Is it me or was Tuesday’s game a Hitchcock episode? First you had Jason Vargas introducing himself to the sixth inning for the first time this season. And pitching shutout ball when he shook the sixth’s hand! He would give up a game tying home run before leaving, but a fifth starter doing what a fifth starter is supposed to do? Pray tell! Maybe the slick baseballs aren’t as much of an excuse this season as I thought they were.
Then you had Todd Frazier hitting a solo home run to give the Mets the lead in the seventh. Outside of Vargas, and now that Travis d’Arnaud is off the team, Frazier might be the player that catches the largest chunk of the fans’ disenchantment, being that at an average of .207, Frazier is going to walk meekly to the dugout way more often than he stands on a base doing whatever celebration he invented while he was nursing a sore oblique.
Jeurys Familia started the top of the eighth with Edwin Diaz having pitched three straight days, and Seth Lugo unavailable after pitching in two straight. Joey Votto led off the eighth with a single so of course you thought “oh, here we go again.” But inexplicably, Votto was doubled off first base on a fly ball to center field. For Familia to get a break like that knowing he’s going two innings was the first sign of Hitchcockian nonsense.
After Michael Conforto gave the Mets an insurance run with a single in the 8th, and Familia struck out the first two batters in the ninth, you thought the Mets would escape. Hell, after eight straight strikes to start the ninth even I thought the Mets would escape. But then Familia walked Jesse Winker on four pitches. Maybe because his sinker abandoned him. Maybe because after last night he wanted no part of Winker’s bat in that situation. I’m not even going to pretend to know what’s happening here.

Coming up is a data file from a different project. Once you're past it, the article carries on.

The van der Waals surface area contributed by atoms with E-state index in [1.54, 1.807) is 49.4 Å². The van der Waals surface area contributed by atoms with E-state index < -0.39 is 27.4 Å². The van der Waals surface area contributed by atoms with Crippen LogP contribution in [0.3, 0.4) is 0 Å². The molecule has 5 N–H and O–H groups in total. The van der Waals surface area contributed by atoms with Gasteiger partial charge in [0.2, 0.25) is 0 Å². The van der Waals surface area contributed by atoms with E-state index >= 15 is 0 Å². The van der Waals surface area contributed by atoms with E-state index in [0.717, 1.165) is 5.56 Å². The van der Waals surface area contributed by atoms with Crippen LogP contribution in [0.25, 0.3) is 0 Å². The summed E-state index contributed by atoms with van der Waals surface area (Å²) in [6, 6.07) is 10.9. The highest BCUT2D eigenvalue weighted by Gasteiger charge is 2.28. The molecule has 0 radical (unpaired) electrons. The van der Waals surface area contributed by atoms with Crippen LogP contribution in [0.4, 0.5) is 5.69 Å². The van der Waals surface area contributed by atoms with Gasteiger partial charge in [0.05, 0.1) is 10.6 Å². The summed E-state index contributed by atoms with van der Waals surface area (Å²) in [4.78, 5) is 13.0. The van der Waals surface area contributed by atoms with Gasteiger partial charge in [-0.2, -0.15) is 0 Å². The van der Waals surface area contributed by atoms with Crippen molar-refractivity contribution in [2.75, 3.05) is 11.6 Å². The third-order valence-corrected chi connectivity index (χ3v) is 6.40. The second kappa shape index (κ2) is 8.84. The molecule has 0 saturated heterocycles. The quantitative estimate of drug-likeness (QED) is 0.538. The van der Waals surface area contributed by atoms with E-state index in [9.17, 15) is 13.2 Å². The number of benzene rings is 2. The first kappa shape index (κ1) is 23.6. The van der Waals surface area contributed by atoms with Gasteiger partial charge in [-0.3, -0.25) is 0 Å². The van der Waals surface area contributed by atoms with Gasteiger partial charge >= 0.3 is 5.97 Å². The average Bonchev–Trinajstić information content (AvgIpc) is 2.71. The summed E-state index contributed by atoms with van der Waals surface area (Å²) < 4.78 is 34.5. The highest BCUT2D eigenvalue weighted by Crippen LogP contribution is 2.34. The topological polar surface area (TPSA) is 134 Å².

Then Jose Iglesias got a hit.
Then Kyle Farmer got a hit and it was 3-2.
Then, with no real great option left in the bullpen with Diaz and Lugo out and Gsellman already used, Jose Peraza singled to tie the game. All with two outs. There might as well have been seagulls and pigeons pecking at everybody’s brains in the ballpark at that point.As frustrating as Armando Benitez was (and trust me, he was WAY more frustrating than Familia could ever be), we never saw both the very best and the very worst of Benitez in the same damn inning. As easily as Familia disposed of the first two batters of the inning, that was how hard it was to get the third. It’s frustrating when you pay a guy $30 million to get outs like the last one, and there have been plenty of those outs this season … lost to inescapable struggles.
After Daniel Zamora walked Joey Votto, Drew Gagnon struck out Eugenio Suarez with the bases loaded and then retired the side in the tenth. It was an outing that shouldn’t be forgotten if the Mets somehow make the playoffs by one game.
J.D. Davis led off the tenth with a double and Jeff McNeil followed with a hard single to right field (Squirrel’s fourth hit of the game) to get Davis to third. Pete Alonso was up next, and he took an oh-fer for the game, chasing a whole bunch of sliders down around the ankles. But he got a high and outside fastball and drove it to the outfield … not trying to do too much with it … and won the game. There are two more games with Cincinnati, with Jacob deGrom and Noah Syndergaard pitching. Will they right their ships? Or will the Mets take a similar foray into your parlor?
Today’s Hate List
- Dave Collins
- Paul Householder
- Paul O’Neill
- Neil Fiala
- Charlie Leibrandt